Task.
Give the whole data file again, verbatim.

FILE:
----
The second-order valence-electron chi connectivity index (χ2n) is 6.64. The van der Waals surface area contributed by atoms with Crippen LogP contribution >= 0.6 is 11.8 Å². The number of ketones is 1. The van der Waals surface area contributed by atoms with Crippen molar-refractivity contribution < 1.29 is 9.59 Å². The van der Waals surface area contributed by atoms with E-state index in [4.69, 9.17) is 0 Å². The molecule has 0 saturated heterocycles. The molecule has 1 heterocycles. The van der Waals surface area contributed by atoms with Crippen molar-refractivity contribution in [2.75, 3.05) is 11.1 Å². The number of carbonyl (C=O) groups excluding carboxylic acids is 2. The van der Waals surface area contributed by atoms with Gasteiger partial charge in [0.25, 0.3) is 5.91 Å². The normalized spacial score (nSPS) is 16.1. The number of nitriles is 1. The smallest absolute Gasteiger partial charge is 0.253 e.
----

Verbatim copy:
The second-order valence-electron chi connectivity index (χ2n) is 6.64. The van der Waals surface area contributed by atoms with Crippen LogP contribution >= 0.6 is 11.8 Å². The number of ketones is 1. The van der Waals surface area contributed by atoms with Crippen molar-refractivity contribution < 1.29 is 9.59 Å². The van der Waals surface area contributed by atoms with E-state index in [4.69, 9.17) is 0 Å². The molecule has 0 saturated heterocycles. The molecule has 1 heterocycles. The van der Waals surface area contributed by atoms with Crippen molar-refractivity contribution in [2.75, 3.05) is 11.1 Å². The number of carbonyl (C=O) groups excluding carboxylic acids is 2. The van der Waals surface area contributed by atoms with Gasteiger partial charge in [0.25, 0.3) is 5.91 Å². The normalized spacial score (nSPS) is 16.1. The number of nitriles is 1. The smallest absolute Gasteiger partial charge is 0.253 e.